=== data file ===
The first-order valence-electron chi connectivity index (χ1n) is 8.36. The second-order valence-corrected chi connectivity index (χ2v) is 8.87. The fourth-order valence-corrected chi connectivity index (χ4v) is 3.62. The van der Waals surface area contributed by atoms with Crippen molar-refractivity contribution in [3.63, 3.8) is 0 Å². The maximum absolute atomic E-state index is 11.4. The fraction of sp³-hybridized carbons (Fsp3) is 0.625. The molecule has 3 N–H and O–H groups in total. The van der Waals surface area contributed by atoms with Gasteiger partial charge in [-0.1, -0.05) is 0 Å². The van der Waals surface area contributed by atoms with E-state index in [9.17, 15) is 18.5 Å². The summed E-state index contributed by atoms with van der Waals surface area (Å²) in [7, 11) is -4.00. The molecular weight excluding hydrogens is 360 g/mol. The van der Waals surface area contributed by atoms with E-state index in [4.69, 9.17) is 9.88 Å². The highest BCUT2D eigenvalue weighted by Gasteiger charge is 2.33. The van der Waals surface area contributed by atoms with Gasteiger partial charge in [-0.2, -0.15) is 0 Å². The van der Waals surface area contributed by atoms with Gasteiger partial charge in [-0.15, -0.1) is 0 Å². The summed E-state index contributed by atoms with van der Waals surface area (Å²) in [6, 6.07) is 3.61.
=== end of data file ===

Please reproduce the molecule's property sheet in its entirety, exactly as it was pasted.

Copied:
The first-order valence-electron chi connectivity index (χ1n) is 8.36. The second-order valence-corrected chi connectivity index (χ2v) is 8.87. The fourth-order valence-corrected chi connectivity index (χ4v) is 3.62. The van der Waals surface area contributed by atoms with Crippen molar-refractivity contribution in [3.63, 3.8) is 0 Å². The maximum absolute atomic E-state index is 11.4. The fraction of sp³-hybridized carbons (Fsp3) is 0.625. The molecule has 3 N–H and O–H groups in total. The van der Waals surface area contributed by atoms with Gasteiger partial charge in [-0.1, -0.05) is 0 Å². The van der Waals surface area contributed by atoms with E-state index in [9.17, 15) is 18.5 Å². The summed E-state index contributed by atoms with van der Waals surface area (Å²) in [7, 11) is -4.00. The molecular weight excluding hydrogens is 360 g/mol. The van der Waals surface area contributed by atoms with E-state index in [4.69, 9.17) is 9.88 Å². The highest BCUT2D eigenvalue weighted by Gasteiger charge is 2.33. The van der Waals surface area contributed by atoms with Gasteiger partial charge in [-0.2, -0.15) is 0 Å². The van der Waals surface area contributed by atoms with Gasteiger partial charge in [-0.15, -0.1) is 0 Å². The summed E-state index contributed by atoms with van der Waals surface area (Å²) in [6, 6.07) is 3.61.